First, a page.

CASEY HANSEN // Publicist



Julietta Singh announces new book, curiously titled No Archive Will Restore You (out November 13th with Punctum Books), which is a culmination of her restless journey—all rebel heart and punk ethic—into adulthood. Hers is a resoundingly warm memoir that uses real-life experiences as conversation starters to break down female experiences such as sexuality, violence, and eating disorders. Here, “archive” refers to the social and material baggage a girl inherits the moment she’s born. 

 “Femininity is an endurance test,” Singh explains. “It’s impossible to perceive yourself in a neutral way.” True empowerment, she suggests, stems from confronting assumptions about you that have been passed along through society and family alike, and breaking that cycle. No Archivecan best be described as a poetic and philosophical life-hack.“This book is a radical act of re-crafting what you are,” she says, “seeing what you’ve always been, even if it hasn’t been written into your ‘script.’”No Archive follows in kind, transparently and evocatively recalling her experiences as a brown, queer woman. No Archive Will Restore You will be available through amazon.com and in selected bookstores on November 13th.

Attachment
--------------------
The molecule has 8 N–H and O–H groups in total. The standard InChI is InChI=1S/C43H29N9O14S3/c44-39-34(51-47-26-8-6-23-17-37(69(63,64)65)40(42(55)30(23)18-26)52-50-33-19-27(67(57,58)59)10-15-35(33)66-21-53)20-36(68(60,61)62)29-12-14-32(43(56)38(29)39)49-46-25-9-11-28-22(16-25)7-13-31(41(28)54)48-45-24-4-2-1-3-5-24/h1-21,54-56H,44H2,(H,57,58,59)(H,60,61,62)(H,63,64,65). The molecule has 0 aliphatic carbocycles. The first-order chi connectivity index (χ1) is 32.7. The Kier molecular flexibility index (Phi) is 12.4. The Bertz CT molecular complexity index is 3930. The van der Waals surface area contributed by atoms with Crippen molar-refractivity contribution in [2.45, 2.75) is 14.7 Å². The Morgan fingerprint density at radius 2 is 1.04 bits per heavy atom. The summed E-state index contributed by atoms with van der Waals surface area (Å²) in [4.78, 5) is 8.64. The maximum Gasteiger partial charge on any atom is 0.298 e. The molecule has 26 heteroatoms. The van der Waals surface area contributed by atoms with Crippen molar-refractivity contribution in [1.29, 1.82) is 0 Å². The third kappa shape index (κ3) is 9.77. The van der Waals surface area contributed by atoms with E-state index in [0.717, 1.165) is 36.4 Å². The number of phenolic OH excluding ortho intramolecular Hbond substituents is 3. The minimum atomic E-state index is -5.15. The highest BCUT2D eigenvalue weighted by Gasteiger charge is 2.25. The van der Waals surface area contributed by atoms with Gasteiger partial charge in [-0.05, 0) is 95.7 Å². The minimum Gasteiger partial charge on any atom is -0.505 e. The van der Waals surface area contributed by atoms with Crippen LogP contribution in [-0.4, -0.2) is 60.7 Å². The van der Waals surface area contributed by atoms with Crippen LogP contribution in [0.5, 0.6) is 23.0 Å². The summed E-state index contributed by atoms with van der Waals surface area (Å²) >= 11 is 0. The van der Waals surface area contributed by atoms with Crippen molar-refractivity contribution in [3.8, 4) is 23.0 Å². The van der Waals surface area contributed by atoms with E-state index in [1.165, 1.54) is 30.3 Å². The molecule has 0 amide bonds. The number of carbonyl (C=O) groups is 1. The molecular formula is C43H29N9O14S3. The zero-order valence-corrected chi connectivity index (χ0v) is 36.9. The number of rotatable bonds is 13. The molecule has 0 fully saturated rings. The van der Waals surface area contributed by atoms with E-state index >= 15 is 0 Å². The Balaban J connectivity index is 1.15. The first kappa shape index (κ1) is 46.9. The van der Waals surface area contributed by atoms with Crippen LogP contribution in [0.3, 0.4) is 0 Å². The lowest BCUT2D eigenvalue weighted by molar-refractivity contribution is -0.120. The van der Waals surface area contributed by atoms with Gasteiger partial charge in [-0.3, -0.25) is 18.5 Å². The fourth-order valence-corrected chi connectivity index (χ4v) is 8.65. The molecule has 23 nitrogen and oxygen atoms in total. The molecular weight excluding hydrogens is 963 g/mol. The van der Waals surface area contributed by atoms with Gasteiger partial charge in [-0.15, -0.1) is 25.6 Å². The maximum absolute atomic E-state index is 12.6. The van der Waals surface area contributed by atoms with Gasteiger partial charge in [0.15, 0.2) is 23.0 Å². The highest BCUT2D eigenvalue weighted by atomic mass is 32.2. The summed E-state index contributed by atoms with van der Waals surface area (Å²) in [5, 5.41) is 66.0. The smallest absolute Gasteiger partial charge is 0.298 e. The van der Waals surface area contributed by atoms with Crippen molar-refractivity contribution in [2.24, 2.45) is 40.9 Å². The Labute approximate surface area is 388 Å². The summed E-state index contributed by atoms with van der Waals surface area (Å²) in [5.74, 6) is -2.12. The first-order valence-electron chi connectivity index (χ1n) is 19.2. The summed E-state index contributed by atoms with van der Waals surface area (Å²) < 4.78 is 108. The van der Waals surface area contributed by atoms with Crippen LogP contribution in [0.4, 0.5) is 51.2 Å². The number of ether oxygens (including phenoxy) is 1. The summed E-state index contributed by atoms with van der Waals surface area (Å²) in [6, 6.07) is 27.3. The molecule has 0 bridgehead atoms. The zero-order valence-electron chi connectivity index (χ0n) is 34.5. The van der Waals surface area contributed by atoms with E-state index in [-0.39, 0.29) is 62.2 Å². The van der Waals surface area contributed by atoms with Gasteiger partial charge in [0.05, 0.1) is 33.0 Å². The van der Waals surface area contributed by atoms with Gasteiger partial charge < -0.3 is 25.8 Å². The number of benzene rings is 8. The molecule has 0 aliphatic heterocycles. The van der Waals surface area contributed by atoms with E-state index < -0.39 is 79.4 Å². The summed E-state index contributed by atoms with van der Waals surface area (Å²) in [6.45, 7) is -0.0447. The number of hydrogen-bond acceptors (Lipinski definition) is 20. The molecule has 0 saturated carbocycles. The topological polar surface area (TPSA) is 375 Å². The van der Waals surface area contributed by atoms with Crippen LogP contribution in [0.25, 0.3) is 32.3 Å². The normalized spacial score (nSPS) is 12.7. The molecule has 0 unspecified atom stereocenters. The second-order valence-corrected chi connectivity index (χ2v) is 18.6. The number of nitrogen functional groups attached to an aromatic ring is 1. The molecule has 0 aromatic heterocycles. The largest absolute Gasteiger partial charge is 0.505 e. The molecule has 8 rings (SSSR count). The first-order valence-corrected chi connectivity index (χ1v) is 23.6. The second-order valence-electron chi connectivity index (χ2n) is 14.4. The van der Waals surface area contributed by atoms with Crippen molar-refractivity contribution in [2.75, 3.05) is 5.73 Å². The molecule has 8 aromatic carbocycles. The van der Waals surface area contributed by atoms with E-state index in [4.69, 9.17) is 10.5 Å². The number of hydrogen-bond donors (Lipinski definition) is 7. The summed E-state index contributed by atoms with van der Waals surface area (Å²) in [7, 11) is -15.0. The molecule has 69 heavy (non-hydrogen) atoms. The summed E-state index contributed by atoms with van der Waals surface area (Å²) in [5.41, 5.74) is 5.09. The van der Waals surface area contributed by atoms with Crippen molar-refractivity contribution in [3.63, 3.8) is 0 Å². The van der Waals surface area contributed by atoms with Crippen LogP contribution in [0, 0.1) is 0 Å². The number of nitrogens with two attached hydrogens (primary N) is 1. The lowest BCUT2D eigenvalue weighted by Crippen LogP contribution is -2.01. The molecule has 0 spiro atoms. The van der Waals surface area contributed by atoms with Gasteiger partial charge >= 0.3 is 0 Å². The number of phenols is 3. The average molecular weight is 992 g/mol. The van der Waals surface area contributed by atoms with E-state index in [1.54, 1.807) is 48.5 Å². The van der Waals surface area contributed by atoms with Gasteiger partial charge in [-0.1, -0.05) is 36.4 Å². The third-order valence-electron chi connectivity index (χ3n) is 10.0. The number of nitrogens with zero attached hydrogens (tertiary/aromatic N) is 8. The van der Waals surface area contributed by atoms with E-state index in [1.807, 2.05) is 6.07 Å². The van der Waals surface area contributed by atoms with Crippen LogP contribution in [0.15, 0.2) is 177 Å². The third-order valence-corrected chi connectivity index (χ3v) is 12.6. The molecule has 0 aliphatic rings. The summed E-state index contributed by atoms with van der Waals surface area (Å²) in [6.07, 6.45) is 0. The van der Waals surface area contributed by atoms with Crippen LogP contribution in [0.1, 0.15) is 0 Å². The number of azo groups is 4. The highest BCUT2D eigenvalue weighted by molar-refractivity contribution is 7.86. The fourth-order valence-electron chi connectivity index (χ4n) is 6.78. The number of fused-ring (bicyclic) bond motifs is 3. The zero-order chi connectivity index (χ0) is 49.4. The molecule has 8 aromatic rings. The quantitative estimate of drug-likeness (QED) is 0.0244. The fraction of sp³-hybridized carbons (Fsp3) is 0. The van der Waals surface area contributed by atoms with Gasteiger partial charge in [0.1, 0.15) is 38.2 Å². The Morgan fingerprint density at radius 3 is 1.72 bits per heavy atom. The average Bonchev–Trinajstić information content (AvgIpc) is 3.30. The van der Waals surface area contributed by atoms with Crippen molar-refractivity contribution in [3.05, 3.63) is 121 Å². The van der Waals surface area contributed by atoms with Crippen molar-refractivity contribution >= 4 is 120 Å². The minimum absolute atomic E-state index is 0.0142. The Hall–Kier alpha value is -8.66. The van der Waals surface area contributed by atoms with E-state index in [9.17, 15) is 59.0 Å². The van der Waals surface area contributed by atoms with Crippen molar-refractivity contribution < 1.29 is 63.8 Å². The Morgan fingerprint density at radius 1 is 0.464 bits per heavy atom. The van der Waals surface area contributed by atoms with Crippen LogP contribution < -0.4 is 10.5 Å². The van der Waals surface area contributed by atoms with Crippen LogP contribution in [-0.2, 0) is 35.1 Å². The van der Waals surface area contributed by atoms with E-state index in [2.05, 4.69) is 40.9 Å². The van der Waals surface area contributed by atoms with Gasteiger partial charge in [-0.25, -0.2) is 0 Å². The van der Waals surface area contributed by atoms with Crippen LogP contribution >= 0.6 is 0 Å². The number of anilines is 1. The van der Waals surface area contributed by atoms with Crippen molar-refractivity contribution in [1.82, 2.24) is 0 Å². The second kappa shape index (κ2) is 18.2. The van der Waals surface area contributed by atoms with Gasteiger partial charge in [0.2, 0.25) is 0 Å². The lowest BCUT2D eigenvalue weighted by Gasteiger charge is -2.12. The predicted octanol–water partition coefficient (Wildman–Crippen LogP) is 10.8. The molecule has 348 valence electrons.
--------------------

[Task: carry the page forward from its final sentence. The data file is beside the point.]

After her stint as a reporter, Singh pursued an undergraduate degree in literature and was a renegade in her approach. She says, “I felt an urgency to pursue writing and thinking that spoke to differences.” She earned a university Gold Medal upon graduation, then went on to earn a Master’s degree and a Ph.D. Throughout, she crafted an enlightened miseducation: “In some ways, I skirted past a canonical education, because I was so passionately drawn to brown and black literature, to global writing by women, to queer perspectives.” Earlier this year, she published Unthinking Mastery(Duke University Press),her first major academic book, where her interest in re-crafting narratives about the self began percolating. Her philosophy is at once reflective and forward-thinking. “The body is always changing, moving, morphing, generating, and regenerating,” Singh continues. “This book is weird and interesting for conversations about why our bodies are essentially compilations of things and stories that make us who and what we are.”